Joining the ranks of the country’s most celebrated musicians and performers, renowned French Canadian singer Diane Dufresne, veteran jazz pianist Dr. Oliver Jones, country music superstar Terri Clark, and rock legends Trooper will soon become the newest inductees into the Candian Music Hall of Fame.
In anticipation of their induction on May 18, 2023, get to know each artist’s unique musical legacy and learn more about the invaluable contributions they have made to Canada’s music history.
For over six decades, Diane Dufresne has been one of the most celebrated and beloved French performing artists in Canadian music. Born in Montreal, the singer, songwriter, painter, and stage performer began her career in the early 1960s when she left her hometown to study singing and drama in Paris, France. Upon her return, Dufresne pushed herself to break creative boundaries, performing in cabarets and singing for commercial jingles and film scores.
Dufresne’s eccentric style, alluring presence, and interactive performance style brought her to fame in the 1970s when she made waves with her first project, Tiens toé ben, j’arrive. One of the first French-speaking performers to sing “the Quebec accent”, Dufresne has released twelve studio albums and five live recordings with her hit single “J’ai rencontré l’homme de ma vie” selling over 200,000 copies in Québec and France.
Dufresne’s talent and creativity have been recognized globally, with numerous accolades and awards, including the Governor General’s Performing Arts Award, the Knight of the National Order of Québec, and the Order of the Legion of Honor in France. She will make history as the first Canadian Music Hall of Fame inductee who performs entirely in French.
Born to Barbadian parents in Montreal, Dr. Oliver Jones showed a remarkable aptitude for music from a very young age. At only 6 years old, Dr. Jones began formal training in classical piano under the tutelage of Daisy Peterson Sweeney, sister to fellow Montreal jazz musician and Canadian Music Hall of Fame inductee Oscar Peterson. Performing regularly for hospitals, church events, dances, and variety shows, Oliver Jones soon became a household name in Montreal’s music scene.
With 25 albums under his belt, Dr. Jones has performed all over the world, sharing his passion for jazz music with audiences in the United States, Europe, New Zealand, Australia, Switzerland, Japan, China, and Africa. In 1990, his Nigerian tour was the subject of the documentary “Oliver Jones in Africa,” produced by the National Film Board of Canada.
Dr. Jones has won numerous awards, including two JUNO Awards, Governor General’s Performing Arts Award, the Martin Luther King Jr. Award, the Oscar Peterson Award, the SOCAN Special Lifetime Award, and multiple Félix Awards. His 2023 induction into the Canadian Music Hall of Fame will cement his legacy as one of the country’s most celebrated jazz musicians and someone who has paved the way for the Black music community in Canada.
Raised in a family of country musicians in Medicine Hat, Alberta, Terri Clark was destined to become a country music star. As a teenager, Clark’s love for country music led her to Nashville, where she honed her craft by playing in local clubs. Her breakthrough came in 1994 when she signed with Mercury Records and released a string of hit singles that peaked in the Top 10 charts.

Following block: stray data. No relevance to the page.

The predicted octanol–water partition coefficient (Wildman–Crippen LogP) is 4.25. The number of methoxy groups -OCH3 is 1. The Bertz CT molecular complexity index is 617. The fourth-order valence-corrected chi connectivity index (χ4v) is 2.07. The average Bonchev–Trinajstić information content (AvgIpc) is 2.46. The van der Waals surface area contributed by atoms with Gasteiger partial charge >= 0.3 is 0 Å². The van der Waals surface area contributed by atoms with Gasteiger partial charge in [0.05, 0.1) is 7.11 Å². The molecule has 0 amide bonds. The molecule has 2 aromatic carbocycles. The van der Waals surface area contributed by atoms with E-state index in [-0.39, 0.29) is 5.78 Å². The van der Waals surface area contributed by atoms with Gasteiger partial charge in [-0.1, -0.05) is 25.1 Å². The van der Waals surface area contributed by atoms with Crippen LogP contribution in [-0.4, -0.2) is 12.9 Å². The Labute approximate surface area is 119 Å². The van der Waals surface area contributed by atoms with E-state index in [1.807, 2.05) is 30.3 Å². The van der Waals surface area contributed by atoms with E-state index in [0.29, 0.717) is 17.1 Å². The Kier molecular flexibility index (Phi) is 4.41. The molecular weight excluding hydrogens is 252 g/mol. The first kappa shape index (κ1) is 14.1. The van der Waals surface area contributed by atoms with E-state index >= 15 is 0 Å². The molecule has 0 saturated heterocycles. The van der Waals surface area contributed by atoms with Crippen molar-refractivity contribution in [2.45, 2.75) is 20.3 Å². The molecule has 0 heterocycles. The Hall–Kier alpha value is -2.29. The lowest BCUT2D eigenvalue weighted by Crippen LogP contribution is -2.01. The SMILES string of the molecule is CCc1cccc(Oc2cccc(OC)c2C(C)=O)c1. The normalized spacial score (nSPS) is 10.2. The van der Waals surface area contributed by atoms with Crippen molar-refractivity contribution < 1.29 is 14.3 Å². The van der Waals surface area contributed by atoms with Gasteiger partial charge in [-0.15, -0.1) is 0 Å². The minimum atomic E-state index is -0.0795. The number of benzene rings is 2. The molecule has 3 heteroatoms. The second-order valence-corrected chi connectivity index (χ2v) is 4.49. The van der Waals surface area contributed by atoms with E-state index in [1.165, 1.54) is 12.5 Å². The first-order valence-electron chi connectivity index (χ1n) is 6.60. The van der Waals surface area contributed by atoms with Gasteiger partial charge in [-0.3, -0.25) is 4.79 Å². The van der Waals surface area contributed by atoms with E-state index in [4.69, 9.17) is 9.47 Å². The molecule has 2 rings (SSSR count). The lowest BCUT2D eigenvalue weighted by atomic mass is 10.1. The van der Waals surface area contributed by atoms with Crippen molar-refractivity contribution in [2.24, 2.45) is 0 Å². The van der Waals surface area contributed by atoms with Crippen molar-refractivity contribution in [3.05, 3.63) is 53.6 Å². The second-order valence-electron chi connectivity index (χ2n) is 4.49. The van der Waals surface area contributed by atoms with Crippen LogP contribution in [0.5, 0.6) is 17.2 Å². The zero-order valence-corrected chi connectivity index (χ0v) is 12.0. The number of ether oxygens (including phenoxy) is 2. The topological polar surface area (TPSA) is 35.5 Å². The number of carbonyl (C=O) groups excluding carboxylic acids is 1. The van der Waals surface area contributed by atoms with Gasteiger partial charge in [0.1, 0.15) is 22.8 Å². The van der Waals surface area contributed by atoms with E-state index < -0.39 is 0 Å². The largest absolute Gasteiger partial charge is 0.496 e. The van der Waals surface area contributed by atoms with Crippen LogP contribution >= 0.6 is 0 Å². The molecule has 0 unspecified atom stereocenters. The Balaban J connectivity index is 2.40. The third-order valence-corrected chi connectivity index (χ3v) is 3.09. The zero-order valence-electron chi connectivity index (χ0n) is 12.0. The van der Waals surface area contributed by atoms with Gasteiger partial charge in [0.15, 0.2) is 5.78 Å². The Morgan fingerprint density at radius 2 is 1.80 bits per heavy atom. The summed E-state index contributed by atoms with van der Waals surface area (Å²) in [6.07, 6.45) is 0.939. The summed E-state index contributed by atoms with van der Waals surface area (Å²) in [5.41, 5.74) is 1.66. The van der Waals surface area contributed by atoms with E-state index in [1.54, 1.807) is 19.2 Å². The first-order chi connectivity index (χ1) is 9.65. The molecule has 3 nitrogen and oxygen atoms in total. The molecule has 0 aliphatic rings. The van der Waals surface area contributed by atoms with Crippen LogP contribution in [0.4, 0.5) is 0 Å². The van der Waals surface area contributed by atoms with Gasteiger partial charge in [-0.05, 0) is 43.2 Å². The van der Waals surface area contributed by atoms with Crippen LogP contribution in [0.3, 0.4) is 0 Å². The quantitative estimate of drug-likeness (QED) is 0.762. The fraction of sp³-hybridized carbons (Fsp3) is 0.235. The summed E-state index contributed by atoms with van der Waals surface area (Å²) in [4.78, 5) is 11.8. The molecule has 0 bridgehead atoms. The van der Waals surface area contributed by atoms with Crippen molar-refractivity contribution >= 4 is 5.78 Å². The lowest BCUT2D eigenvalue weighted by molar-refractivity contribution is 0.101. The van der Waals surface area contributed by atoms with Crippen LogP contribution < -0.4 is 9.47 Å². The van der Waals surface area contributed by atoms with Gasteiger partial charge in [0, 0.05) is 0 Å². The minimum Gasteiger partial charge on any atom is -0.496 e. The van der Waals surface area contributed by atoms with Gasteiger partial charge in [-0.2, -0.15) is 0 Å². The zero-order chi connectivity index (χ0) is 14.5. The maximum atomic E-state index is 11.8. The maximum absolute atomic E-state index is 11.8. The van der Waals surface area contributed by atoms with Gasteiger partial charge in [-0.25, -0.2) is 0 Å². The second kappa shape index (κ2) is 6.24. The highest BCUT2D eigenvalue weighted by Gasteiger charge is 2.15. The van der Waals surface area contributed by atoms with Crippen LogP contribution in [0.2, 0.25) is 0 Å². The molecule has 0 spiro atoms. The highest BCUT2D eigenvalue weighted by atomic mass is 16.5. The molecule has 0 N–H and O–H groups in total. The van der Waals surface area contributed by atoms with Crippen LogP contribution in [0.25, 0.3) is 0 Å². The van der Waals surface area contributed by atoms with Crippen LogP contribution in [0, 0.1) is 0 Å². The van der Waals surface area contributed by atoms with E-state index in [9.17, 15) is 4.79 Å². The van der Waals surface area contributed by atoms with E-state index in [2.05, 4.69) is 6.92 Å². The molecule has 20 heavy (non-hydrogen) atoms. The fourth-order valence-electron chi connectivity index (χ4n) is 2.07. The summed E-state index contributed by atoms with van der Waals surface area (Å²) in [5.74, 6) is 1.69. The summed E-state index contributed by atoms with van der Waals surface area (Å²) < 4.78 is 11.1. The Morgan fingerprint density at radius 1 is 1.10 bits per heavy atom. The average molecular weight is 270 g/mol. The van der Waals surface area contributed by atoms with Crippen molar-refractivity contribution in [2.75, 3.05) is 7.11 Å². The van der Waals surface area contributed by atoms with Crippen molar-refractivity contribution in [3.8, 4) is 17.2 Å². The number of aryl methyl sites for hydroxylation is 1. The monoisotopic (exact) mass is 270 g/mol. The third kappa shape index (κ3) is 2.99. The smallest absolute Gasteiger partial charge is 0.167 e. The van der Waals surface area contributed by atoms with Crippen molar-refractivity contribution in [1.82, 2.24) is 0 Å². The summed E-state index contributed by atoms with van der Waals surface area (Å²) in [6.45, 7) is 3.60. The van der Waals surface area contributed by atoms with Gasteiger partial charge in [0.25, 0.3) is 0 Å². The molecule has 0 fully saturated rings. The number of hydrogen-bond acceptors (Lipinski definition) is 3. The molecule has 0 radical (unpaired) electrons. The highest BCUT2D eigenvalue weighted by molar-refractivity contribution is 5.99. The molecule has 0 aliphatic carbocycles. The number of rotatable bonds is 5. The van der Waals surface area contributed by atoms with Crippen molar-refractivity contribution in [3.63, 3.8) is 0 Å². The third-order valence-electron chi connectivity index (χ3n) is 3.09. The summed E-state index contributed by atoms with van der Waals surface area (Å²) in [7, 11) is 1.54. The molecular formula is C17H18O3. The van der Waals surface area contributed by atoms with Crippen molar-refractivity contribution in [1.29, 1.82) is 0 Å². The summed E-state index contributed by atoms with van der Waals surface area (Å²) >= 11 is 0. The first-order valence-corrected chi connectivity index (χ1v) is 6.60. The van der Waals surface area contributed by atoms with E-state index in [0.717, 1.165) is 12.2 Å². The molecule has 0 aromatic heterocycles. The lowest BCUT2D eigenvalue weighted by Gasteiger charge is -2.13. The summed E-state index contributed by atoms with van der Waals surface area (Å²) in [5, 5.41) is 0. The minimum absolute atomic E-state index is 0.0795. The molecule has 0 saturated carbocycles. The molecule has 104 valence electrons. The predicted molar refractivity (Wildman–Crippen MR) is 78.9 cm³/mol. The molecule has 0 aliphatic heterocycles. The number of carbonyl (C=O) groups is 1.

Clark’s talent as a songwriter was recognized with the release of her critically acclaimed album “Fearless” in 2000. The record showcased her songwriting abilities, and she won the Best Country Female Artist at The 2001 JUNO Awards. A few years later, she made history with her hit single “I Just Wanna Be Mad”, which became the first no.1 country hit by a female artist in over two years.
With over 5 million albums sold worldwide, Clark’s incredible success has earned her numerous awards, including 19 CCMA Awards, multiple ACM and CMA Female Vocalist of the Year Award nominations, and induction into the Canadian Country Music Hall of Fame in 2018. Her legacy as one of the most influential female country artists of all time is well-deserved, and her music continues to inspire new generations of country music fans.
Dubbed “Canadian rock heroes of the first order” and “the best-performing band in Canada”, Trooper has left an enduring mark on the Canadian music scene. With chart-topping hits like “Raise a Little Hell” and “We’re Here for a Good Time (Not a Long Time)”, the group has sold millions of records and played to sold-out crowds in arenas across the country.
Trooper’s beginnings can be traced back to 1967 when they began creating music under the name Winter’s Green. They later changed their name to Applejack and were discovered by Randy Bachman from Bachman-Turner Overdrive and The Guess Who. Bachman signed the group to his record label Legend where they eventually rebranded as Trooper and released their self-titled debut album in 1975.
Trooper’s energetic performances and knack for great pop songwriting quickly propelled the group into Canadian rock stardom. Their ten studio albums have earned multiple gold and platinum awards and their 6 X Platinum greatest hits album; “Hot Shots” remains one of Universal Music Canada’s best-selling catalogue CDs and one of the country’s most enduring party soundtracks. To this day, Trooper continues to be recognized as one of the best-performing bands in Canada and a staple of Canadian rock music.
Tickets to the highly anticipated Canadian Music Hall of Fame Induction Ceremony Presented by Music Canada are available now. Audiences can also tune in live at 7 p.m. MT/9 p.m. ET on CBC Gem, CBCMusic.ca/junos, CBC Gem and CBC Music’s Facebook, YouTube, and Twitter pages.